PART II

DIARY – AINTREE FESTIVAL

GRAND NATIONAL DAY

SATURDAY 05 APRIL 2014

 

 

 

Pineau De Re r.jpg

 

The Grand National winner, Pineau De Re, is paraded

following the final race of the day.

 

Click here to read my Grand National Day Diary Part I

 

During the interlude between the fourth race and the Grand National, the Military Wives choir performed the National Anthem whilst standing within the corral in front of the Earl of Derby and Lord Sefton stands.

I had hoped to retain my favourite vantage point prior to the horses leaving the Parade Ring ahead of the Grand National.  But it was not to be, as I was pushed back slightly away from the corner by others so was unable to get a clear view of the horses as they headed in my direction.  Damn.

 

I’d also forgotten that the competitors now begin the pre-race parade in random order immediately after exiting onto the racecourse, rather than be organised first into number order within the two holding pens in front of the Earl of Derby and Lord Sefton stands respectively.  Therefore I had no second chance to take photographs.

 

The starting gate remained in its 2013 position, shortening the distance of the race by half a furlong.  This was to take the horses further away from the cauldron of excitement; this having been emphasised in recent years with the completion of the Lord Sefton and Earl of Derby grandstands.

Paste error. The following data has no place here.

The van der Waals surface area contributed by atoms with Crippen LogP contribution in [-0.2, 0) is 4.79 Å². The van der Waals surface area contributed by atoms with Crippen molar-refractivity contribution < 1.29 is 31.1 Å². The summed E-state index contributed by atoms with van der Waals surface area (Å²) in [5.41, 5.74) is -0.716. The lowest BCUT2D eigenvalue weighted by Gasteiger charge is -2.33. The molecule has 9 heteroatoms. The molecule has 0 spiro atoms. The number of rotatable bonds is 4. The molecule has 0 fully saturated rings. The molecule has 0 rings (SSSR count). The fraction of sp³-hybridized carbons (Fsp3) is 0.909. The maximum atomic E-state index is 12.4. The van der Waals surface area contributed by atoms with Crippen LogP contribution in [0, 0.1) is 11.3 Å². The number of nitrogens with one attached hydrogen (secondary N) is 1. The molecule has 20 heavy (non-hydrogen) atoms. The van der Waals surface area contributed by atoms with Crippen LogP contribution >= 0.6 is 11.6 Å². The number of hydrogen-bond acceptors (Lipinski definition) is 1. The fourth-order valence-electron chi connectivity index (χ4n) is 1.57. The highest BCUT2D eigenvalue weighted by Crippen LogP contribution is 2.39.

It was disappointing that Alan King had just one runner in this event; my favourite horse, the grey Walkon.  And more disappointing still that Wayne Hutchinson got the ride, rather than Choc.  Godsmejudge had been entered up until the previous Monday; he’d been withdrawn as Alan wasn’t satisfied that the horse was quite ready to compete due to his slow recovery from a mid-season blip which had affected many of the equines in the yard. 

 

For the record, Godsmejudge took part in the following Saturday’s Scottish Grand National which he’d won last year.  With Wayne having sustained a knee injury a couple of days previously, the mount was taken by Aidan Coleman and they finished a gallant 2nd to the outsider Al Co trained by Peter Bowen and ridden by Jamie Moore.  Choc had ridden Midnight Appeal in the same race but came to grief at the last fence with once circuit to go.  Tidal Bay had made a mockery of the weights on that day, with the majority of runners out of the handicap.  Midnight Appeal carried just 10 stone 1 pound; Choc and one other jockey had to put up overweight, as he can’t do less than 10 stone 3 pounds!